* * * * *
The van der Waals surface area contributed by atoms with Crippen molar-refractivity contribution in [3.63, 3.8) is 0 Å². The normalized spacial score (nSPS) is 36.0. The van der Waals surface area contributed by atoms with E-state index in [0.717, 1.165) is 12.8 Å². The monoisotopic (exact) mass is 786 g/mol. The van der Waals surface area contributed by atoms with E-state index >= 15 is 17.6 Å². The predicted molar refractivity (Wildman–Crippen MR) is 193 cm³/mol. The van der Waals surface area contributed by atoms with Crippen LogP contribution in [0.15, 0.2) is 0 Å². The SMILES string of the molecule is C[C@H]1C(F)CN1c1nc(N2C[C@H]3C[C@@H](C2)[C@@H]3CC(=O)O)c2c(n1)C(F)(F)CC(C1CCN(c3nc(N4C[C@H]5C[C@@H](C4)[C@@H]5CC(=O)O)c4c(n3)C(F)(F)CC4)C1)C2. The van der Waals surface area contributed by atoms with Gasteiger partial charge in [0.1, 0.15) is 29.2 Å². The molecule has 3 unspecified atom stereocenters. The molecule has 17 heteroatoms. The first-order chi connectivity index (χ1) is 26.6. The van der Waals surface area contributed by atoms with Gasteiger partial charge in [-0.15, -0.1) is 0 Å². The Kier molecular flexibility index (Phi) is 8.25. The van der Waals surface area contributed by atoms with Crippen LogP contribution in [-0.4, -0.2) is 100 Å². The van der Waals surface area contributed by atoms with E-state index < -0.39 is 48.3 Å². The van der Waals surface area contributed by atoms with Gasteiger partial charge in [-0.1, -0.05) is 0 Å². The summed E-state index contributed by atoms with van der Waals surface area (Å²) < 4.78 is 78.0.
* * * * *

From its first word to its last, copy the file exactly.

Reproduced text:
The van der Waals surface area contributed by atoms with Crippen molar-refractivity contribution in [3.63, 3.8) is 0 Å². The normalized spacial score (nSPS) is 36.0. The van der Waals surface area contributed by atoms with E-state index in [0.717, 1.165) is 12.8 Å². The monoisotopic (exact) mass is 786 g/mol. The van der Waals surface area contributed by atoms with E-state index >= 15 is 17.6 Å². The predicted molar refractivity (Wildman–Crippen MR) is 193 cm³/mol. The van der Waals surface area contributed by atoms with Crippen LogP contribution in [0.15, 0.2) is 0 Å². The SMILES string of the molecule is C[C@H]1C(F)CN1c1nc(N2C[C@H]3C[C@@H](C2)[C@@H]3CC(=O)O)c2c(n1)C(F)(F)CC(C1CCN(c3nc(N4C[C@H]5C[C@@H](C4)[C@@H]5CC(=O)O)c4c(n3)C(F)(F)CC4)C1)C2. The van der Waals surface area contributed by atoms with Gasteiger partial charge in [0.1, 0.15) is 29.2 Å². The molecule has 3 unspecified atom stereocenters. The molecule has 17 heteroatoms. The first-order chi connectivity index (χ1) is 26.6. The van der Waals surface area contributed by atoms with Gasteiger partial charge in [-0.15, -0.1) is 0 Å². The Kier molecular flexibility index (Phi) is 8.25. The van der Waals surface area contributed by atoms with Crippen LogP contribution in [-0.4, -0.2) is 100 Å². The van der Waals surface area contributed by atoms with E-state index < -0.39 is 48.3 Å². The van der Waals surface area contributed by atoms with Gasteiger partial charge in [-0.1, -0.05) is 0 Å². The summed E-state index contributed by atoms with van der Waals surface area (Å²) < 4.78 is 78.0.